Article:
by Elizabeth Meriwether
Published by Vintage Books in Plays For Two, 2014
One Act Play, 15 pages
"I'm just saying - It's not going to be fun for you, because I'm amazing." - Elliot
While 90 Days has two characters, Elliot and Abby, we never see Abby. She's on speaker phone. We're left to construct her for ourselves, based on her words and, in a production, her voice. We'd probably also be able to extrapolate based on Elliot's appearance but, as no ages or physical descriptions were given in the text, there were no parameters to limit my imagination. If I had to guess, I'd put the characters in their mid to late 20s because of a reveal on the 12th page of the play but, prior to that, I thought they were perhaps undergrad students. I found the slow reveals in the text interesting, especially because they shifted my perspective.
Right away I understood that Abby and Elliot aren't fully honest with each other thanks to this amusing exchange:
Elliot: I'm just about to eat some Tater Tots.
Abby: Is that a joke?
Elliot: Yes. It's a joke.
Abby: I thought you were serious!
Elliot: No. It was a joke.
Abby: Okay. Those are so bad for you.
(A slight pause. ELLIOT puts one in his mouth and chews silently.)
The lies escalate from there. Elliot says he's naked, then that he's masturbating, and later that he's put together a shelf that Abby sent him. It's likely an expensive piece, as it's from Crate and Barrel.
As this is all going on, there are hints that more is happening than meets the eye. The first is when Abby starts talking about life at home. Elliot interrupts her to say they're not supposed to talk about this stuff, and she apologizes as she doesn't want him to break the rules. This segues into her asking if he's celebrating his ninety days. Apparently he's in some type of rehab center.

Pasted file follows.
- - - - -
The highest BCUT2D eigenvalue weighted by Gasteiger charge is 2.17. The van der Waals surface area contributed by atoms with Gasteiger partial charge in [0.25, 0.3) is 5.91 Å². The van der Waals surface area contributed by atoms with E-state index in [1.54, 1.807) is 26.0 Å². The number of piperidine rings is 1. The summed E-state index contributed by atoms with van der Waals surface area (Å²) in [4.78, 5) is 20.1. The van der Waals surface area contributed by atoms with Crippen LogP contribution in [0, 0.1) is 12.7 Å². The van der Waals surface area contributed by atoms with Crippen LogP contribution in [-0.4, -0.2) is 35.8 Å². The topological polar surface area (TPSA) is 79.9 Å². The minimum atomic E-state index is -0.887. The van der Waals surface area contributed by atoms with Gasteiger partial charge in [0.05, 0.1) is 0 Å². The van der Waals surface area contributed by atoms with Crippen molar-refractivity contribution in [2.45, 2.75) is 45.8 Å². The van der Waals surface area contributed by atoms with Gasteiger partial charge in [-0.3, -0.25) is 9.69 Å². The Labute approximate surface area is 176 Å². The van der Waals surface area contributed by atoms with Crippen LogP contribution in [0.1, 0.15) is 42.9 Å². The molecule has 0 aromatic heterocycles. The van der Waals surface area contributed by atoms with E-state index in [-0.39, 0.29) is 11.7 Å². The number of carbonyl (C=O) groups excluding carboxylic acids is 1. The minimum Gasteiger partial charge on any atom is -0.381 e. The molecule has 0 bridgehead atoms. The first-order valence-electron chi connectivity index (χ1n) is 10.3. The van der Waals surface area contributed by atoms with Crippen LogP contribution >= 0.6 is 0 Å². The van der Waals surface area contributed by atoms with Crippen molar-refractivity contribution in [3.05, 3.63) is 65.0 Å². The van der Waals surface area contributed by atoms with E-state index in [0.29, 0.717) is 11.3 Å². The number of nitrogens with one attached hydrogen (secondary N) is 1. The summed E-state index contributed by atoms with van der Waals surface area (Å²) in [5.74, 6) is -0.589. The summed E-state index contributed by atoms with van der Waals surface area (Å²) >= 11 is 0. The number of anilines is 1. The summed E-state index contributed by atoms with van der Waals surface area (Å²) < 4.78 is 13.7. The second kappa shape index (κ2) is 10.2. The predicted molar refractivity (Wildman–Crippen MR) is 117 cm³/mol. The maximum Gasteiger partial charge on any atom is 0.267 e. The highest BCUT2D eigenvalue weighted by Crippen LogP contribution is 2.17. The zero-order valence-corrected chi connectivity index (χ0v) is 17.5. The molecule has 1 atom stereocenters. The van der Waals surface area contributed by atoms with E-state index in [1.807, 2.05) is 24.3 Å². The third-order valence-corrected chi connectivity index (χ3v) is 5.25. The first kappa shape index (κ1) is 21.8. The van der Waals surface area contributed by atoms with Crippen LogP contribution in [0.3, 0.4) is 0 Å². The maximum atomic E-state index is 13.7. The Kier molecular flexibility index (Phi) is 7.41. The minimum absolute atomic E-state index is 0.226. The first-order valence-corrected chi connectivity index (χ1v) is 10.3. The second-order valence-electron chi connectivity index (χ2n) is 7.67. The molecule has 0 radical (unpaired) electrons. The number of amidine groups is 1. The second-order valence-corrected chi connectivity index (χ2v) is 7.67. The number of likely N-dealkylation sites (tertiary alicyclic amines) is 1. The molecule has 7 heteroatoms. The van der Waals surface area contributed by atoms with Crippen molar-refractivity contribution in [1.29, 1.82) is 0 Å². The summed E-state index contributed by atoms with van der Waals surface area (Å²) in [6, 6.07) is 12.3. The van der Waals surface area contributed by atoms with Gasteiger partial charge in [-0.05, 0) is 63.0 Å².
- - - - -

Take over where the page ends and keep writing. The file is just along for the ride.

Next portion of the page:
The theme of lies and half-truths continues throughout the piece, but it's not until page 12 that I am able to fully grasp Abby and Elliot's relationship. In the longest speech of the piece, Abby speaks about re-booking the room, the hotel, the caterer, and the band and that they don't even need alcohol. Obviously something happened at or right before their wedding, as she needs a new dress. Suddenly things got a lot darker.
I enjoyed this reveal as it provided the motivation for the lies, half-truths, and surface conversation throughout the piece. However it was topped by the final twist of the piece when Abby confessed that she's been sleeping with someone else, and I was left wondering if she and Elliot could ever again have any type of relationship.
Meriwether covered a lot of ground in 15 pages, presenting ample subtext, imperfect characters, and plenty of plot. I look forward to reading her pilot of New Girl next week to see how she deals with a longer piece.